I tell myself it's for the kids on the block. They will love it, I'm sure. But let's be real, I am having my own fun building a little pig farm in front of the house.
It all started when I saw this popular post passed around the internet about a father who has installed tiny little fairy doors around Ann Arbor. Quite adorable, yes. I thought it was a one-off until I was visiting (Strong Towns Executive Director) Jim Kumon's neighbourhood in Minneapolis where the fairies appear to vacation.
What a wonderful scene to enjoy from the sidewalk, especially for small people who see the world from 2-3 feet high. And only a few blocks later, another act of neighbourliness.
Whimsy at home
I decided that I wanted a neighbourhood like Jim's, starting with my own house. Being a renter, I don't have free reign over the property. Instead, I've been making use of the no-man's-land boulevard between the road and sidewalk (owned by the city but supposed to be maintained by the adjacent property owner) which the city calls "boulevards."
Hurricane Arthur tore us to bits last summer and many urban trees were downed. A young tree in the boulevard in front of our place was removed due to storm damage and overhead wires. That left us with only a weedy stump and a No Parking sign in front of the house.
I'm a big fan of the food-not-lawns movement so the first thing I wanted to incorporate was edible landscaping. But after seeing these fairies, a little bit of whimsy was in order too. I don't think I could pull off a believable fairy scene because fairies have never been my thing, but you know what I could pull off? Pigs. I just love 'em. So I'm hunting down miniature pigs to be the guardians of my tiny front-yard farm.
Step 1: Make a tiny farm
On a sunny Saturday, I dug up all the weedy ground around our leftover stump in the boulevard and planted some food. With some luck and sunshine, we should have chives, patty pan squash, corn mache, chard, peas, and kale available for public picking. While an improvement to neglected weeds, the goal of this pig farm is not to be beautiful so much as curious, useful, and loveable. Here's where it's at so far after a couple rainy days. Note the absence of pigs - there is only a sky-diving gnome watering spike at the moment.
Step 2: Hire some tiny pigs
The next challenge is to staff this mini farm with mini pigs. I've been searching online for collectibles that would make the cut. I know they are out there because in my life I've seen many clay pig figurines with saucy expressions on their little pig faces. The dream is to find a chef pig, a pig in overalls, a sunbathing pig, a foreman pig - I welcome pigs of all career paths. If you have these on a shelf at home and you could bear to part with them, I will give them a purposeful life and respectful future.
In my search online, I found this hilarious option with a description that may have been lost in translation. This project has been full of laughs.
Stick with me
This may seem like a ridiculous post for the Strong Towns blog. You may be losing your patience with me in a hurry. So I'll get to the point.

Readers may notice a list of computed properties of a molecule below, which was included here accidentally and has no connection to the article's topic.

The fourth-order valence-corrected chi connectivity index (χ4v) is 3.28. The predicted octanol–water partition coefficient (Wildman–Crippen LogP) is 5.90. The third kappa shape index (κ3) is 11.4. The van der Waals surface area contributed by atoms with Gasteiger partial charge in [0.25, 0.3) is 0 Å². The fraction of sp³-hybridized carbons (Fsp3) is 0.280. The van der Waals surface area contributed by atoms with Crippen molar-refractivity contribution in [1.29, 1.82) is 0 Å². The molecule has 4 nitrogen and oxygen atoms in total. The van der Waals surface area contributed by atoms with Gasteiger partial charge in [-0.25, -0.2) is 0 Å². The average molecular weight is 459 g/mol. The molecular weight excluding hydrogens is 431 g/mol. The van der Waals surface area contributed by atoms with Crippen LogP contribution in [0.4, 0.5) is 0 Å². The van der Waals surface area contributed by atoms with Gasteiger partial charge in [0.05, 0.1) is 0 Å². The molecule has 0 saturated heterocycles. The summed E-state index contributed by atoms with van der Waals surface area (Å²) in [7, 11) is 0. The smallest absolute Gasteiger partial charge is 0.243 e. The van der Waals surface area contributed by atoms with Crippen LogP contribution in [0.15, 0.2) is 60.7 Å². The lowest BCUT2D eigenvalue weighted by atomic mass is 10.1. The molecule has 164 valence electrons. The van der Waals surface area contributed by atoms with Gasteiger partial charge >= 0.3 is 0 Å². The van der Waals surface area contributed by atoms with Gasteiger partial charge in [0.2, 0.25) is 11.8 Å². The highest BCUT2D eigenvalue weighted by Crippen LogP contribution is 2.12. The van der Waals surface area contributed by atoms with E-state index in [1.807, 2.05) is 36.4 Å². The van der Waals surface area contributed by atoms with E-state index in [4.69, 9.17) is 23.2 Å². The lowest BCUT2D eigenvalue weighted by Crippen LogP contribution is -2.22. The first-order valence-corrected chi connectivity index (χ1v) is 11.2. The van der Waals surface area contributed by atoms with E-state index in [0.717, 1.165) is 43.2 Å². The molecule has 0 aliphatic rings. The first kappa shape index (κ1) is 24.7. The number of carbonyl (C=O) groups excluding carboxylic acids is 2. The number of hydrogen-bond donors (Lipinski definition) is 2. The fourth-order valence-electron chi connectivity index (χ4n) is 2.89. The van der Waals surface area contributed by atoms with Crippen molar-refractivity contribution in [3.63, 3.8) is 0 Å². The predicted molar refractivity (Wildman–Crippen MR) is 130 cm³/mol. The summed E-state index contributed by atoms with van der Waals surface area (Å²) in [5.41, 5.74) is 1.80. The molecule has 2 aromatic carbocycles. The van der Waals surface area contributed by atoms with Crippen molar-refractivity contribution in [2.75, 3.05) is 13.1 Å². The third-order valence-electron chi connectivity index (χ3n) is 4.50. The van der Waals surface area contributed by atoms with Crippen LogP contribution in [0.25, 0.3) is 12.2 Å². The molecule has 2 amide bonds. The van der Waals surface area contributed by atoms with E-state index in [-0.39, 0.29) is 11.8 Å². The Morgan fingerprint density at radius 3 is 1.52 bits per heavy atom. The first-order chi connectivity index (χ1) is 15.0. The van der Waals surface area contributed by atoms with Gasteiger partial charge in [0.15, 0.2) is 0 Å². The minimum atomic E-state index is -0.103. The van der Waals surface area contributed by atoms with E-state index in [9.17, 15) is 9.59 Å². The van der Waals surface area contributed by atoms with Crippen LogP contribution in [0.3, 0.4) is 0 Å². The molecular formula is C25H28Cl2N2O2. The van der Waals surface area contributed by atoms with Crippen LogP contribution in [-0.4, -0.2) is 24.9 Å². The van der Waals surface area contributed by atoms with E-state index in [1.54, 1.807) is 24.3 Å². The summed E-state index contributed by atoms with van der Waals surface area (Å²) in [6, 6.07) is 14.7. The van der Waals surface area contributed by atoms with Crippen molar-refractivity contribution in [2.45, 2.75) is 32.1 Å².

You are playful. Let that spill out into the world around you. Somewhere inside you is that childlike itch to make-believe or draw funny faces on things. Play is such an amazing way to engage with the city and people around us. It creates an atmosphere of light-heartedness and curiosity. It humanizes an environment instantly and can lend your city a sense of humour. It's also good for you! For example, listen to this public radio segment on how adults are going back to preschool to de-stress.
Creating a tiny whimsical pig farm and searching for the perfect pig farmers has been fun for me. It's ridiculous, yes, but it is also a good thing. This is a fun way to care for and improve public property, it will make my neighbours laugh, it will give grouchy people something new to grouch about, and it will delight children walking by. It reinforces that my block is a place that people inhabit and care about, and just as I was inspired by Jim's neighbours, it might spread.
Which got me thinking...
Any parent or babysitter knows the tactic: when you want kids to do something responsible that is not necessarily fun, you turn it into a game. You're not cleaning up, you're pretending to be spies that never leave a trace of their presence behind. A spoonful of sugar makes the medicine go down, right? It's not manipulative, it's just making the best of work that needs to be done.
Why don't we do that for our cities with adults? What games would we play?
GRACEN JOHNSON is a communications designer living in The Maritimes. While she finished her MPhil in Planning, Growth, and Regeneration in 2013, she has never stopped studying the city. Gracen thinks of her day-to-day as participatory action research, diving into the question of how Strong Citizenship can transform a city. She wears many hats trying to crack that nut herself, including as the designer and coordinator of an accelerator for small businesses that build community. She also freelances around the vision of "Projects for Places we Love" and has a video blog called Another Place for Me.
This year, Gracen is sharing field notes on her experiences with Strong Citizenship. In this regular column, you'll get snapshots of life as a friendly neighbour in a quintessential Little City that feels like a Big Town.